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The PEOPLE EX REL. CITY OF COMMERCE, Plaintiff and Appellant, v. Hugo Alexander ARGUMEDO, Defendant and Respondent.
The People ex rel. City of Commerce, Plaintiff and Respondent, v. Hugo Alexander Argumedo, Defendant and Appellant.
Plaintiff City of Commerce (the City) appeals from a judgment entered after the trial court rejected its attempt to oust defendant Hugo Alexander Argumedo from his seat on the City Council in this quo warranto action. The City claimed Argumedo's 2010 guilty plea for misdemeanor obstruction of justice constitutes a conviction for “malfeasance in office” within the meaning of article VII, section 8, subdivision (b) of the California Constitution that forever disqualifies him from public office under Government Code section 1021. Finding no error, we affirm the trial court's judgment rejecting the City's claim.
In a consolidated appeal, Argumedo challenges the trial court's postjudgment order denying his motion for an award of attorney fees under Code of Civil Procedure section 1021.5.1 Again, finding no error, we affirm.
Argumedo was elected as a City Council member in 1996 to fill an unexpired term. He was reelected in 1997, 1999, 2003 and 2007.
The City Accuses Argumedo of Committing Perjury
In May 2008, the City's mayor asked the Los Angeles County District Attorney's Office to investigate Argumedo for several alleged crimes, including perjury. A synopsis of the alleged perjury is as follows:
In 2005, while Argumedo was sitting on the City Council, the former City Attorney, Francisco Leal, sued the City for unpaid legal fees. The City cross-complained against Leal for breach of contract and other causes of action. During a September 21, 2006 mandatory settlement conference, at which the City was represented by then-current City Attorney, Eduardo Olivo, the parties reached a settlement agreement. Leal agreed to pay the City $20,000 on the cross-complaint, and the parties agreed to dismiss the entire action. Olivo and the City's mayor, Nancy Ramos, who was present at the settlement conference, represented to the settlement judge that they would present the settlement to the City Council and recommend approval.
At a September 22, 2006 closed-session meeting of the City Council, which Argumedo attended, Olivo and Ramos presented the settlement as an offer or proposal, not an agreement subject only to City Council approval. The City Council rejected the so-called offer or proposal and, on Argumedo's motion, voted to make a counteroffer. After further negotiations between Leal and Olivo, Leal agreed to pay the City $70,000 to settle the case. The settlement was memorialized in a November 2, 2006 written agreement.
Leal made no payments under the agreement. In March 2007, the City sued Leal for breach of the settlement agreement. Leal contended the City Council failed to properly consider the settlement reached at the September 21, 2006 mandatory settlement conference. The City moved for summary adjudication of this and other issues. In opposition to the summary adjudication motion, Leal presented a declaration from Argumedo stating, in pertinent part:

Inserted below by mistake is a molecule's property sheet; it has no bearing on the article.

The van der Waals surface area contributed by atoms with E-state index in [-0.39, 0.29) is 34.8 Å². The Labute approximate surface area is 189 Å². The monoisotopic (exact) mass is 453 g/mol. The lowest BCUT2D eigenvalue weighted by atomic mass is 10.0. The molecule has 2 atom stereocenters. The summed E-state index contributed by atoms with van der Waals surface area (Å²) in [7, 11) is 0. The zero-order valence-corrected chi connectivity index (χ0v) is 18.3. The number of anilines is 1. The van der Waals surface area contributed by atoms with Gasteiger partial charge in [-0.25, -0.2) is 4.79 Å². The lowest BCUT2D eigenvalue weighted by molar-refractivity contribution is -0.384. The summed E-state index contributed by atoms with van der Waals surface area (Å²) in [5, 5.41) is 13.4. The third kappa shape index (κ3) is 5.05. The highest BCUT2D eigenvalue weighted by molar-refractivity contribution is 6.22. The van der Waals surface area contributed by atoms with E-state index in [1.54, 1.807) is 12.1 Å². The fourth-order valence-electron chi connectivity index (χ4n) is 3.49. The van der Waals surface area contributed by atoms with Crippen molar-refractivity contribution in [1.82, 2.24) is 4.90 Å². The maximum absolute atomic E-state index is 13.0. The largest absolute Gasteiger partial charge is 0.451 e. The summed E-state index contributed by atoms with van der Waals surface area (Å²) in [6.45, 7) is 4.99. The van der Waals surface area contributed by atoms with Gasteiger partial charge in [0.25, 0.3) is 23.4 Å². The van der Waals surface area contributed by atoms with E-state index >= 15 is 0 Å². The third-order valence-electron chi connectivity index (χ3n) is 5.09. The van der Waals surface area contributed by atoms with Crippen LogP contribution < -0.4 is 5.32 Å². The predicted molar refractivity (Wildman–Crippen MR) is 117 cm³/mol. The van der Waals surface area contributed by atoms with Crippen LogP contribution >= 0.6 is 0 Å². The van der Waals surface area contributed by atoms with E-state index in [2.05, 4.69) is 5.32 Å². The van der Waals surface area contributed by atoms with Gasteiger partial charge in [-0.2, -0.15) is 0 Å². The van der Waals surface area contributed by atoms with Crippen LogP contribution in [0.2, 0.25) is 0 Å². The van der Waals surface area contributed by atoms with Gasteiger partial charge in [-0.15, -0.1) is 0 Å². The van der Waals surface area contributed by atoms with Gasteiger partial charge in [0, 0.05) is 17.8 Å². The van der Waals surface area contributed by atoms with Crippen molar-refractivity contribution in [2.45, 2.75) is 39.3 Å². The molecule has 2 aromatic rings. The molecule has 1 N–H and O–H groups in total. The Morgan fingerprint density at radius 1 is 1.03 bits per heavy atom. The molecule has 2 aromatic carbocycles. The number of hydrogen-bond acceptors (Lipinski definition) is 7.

“8. It is my understanding [that] Mr. Leal refused to pay on the $70,000 on the basis that in the final settlement discussions before the judge, Mayor Nancy Ramos and Mr. Olivo agreed to present and support a settlement amount of $20,000 to be paid by Mr. Leal to the City of Commerce.
“9. In fact, Mayor Ramos never presented this settlement for consideration by the Council. Nor did she, nor Mr. Olivo, inform the Council that the $20,000 proposed settlement amount was recommended by the Judge and that they had agreed to present it and support it before the Council.
“10. Had the $20,000 negotiated settlement amount been presented for consideration by the Council, I would have voted in favor of this settlement amount.”
The City's position is that Argumedo's declaration is false to the extent it indicates (1) Ramos failed to present the settlement offer and (2) the City Council never considered the settlement offer.
At a closed-session City Council meeting in December 2007, the City's attorneys asked Argumedo to withdraw his declaration, but he declined.2
On January 31, 2008, the superior court tentatively denied the City's motion for summary adjudication, finding a triable issue of fact regarding enforcement of the November 2, 2006 settlement agreement, citing Argumedo's declaration. On March 3, 2008, the case settled, and Leal agreed to pay the City $175,000.
The District Attorney Files a Felony Complaint for Perjury Against Argumedo
In December 2010, after conducting its own investigation, the district attorney's office filed a felony complaint, charging Argumedo with one count of perjury by declaration, a violation of Penal Code section 118, subdivision (a). The count alleged Argumedo “unlawfully, under penalty of perjury, declare[d] as true, that which was known to be false, to wit: False declaration signed and submitted to the Los Angeles Superior Court in civil case BC367248 that a $20,000 settlement offer in civil case BC339482 had never been presented for consideration to the Commerce City Council.” The district attorney's office attached to and incorporated into the complaint its investigation reports and supporting documents.
Argumedo Pleads Guilty to Misdemeanor Obstruction of Justice